Memories rarely stick when you think they will. You can't make them stay. They do or they don't; you aren't allowed into the decision. They're ornery that way. It's a neural hat trick, which events stay embedded in the folds of the brain, which get discarded. It's alchemy.
I remember few Christmas mornings. You're supposed to, of course, that's where the emphasis goes, what all the commercials point to as the most important moment. It's what everyone prepares for, when everyone takes out the camera. Why some families spend hundreds of dollars on presents and decorations: to make a perfect family memory. But it doesn't work, not very often. You can't force a memory. They do what they wanna do. Like I said: ornery.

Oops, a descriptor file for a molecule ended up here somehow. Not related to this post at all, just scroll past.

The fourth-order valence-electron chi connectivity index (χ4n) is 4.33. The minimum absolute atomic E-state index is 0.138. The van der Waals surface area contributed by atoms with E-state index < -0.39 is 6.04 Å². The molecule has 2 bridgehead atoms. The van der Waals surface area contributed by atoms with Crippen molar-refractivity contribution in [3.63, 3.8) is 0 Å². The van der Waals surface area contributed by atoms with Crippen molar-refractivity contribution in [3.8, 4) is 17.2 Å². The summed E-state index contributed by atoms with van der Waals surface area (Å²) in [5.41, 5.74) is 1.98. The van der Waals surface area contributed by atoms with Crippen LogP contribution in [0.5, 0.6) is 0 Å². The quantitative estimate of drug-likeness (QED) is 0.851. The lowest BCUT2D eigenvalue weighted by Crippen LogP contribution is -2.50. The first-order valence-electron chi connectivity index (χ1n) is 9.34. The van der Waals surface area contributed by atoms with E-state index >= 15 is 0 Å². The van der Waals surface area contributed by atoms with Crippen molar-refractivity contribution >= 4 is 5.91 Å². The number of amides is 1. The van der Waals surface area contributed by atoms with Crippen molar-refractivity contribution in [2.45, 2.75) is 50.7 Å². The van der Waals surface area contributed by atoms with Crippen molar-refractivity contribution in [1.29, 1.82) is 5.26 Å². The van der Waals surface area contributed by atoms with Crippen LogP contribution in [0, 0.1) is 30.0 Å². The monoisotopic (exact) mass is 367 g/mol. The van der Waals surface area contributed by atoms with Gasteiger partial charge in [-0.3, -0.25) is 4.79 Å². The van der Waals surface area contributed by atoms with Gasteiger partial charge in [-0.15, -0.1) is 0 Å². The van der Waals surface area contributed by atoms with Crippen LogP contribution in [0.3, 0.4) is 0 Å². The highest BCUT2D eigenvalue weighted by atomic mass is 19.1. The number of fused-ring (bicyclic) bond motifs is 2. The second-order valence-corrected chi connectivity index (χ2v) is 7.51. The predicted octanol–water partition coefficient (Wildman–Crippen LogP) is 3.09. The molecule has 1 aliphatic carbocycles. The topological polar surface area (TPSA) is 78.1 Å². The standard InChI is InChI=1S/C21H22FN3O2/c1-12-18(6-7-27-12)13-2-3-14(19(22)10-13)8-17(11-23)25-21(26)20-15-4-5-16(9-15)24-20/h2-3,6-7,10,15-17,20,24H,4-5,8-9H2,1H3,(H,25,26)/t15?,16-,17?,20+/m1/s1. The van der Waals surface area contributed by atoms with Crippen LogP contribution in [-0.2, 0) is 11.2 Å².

My Christmas memories are of being on the roof putting up Christmas lights in the weeks beforehand, of playing with Play-doh in the languor of the days after. Of wondering what the giant present hidden in the closet is. Of watching my sister open wrapping paper with the cat's claw so she can see what the present is, yet preserve deniability by blaming the cat.
Toys breaking, I remember. Arguments, I remember.
Several years ago, the girls and I were putting up Christmas lights, and a deer wandered onto our block, elegant, unhurried, strolling from one lawn to the next. I called the little Hux out to watch. Then boom!, a backyard dog began to bark, the deer vanished in a series of leaps, pogo-ing away, all four legs pumping at the same time.
It's a reindeer, said the eldest. It's flying!
That, we've all remembered.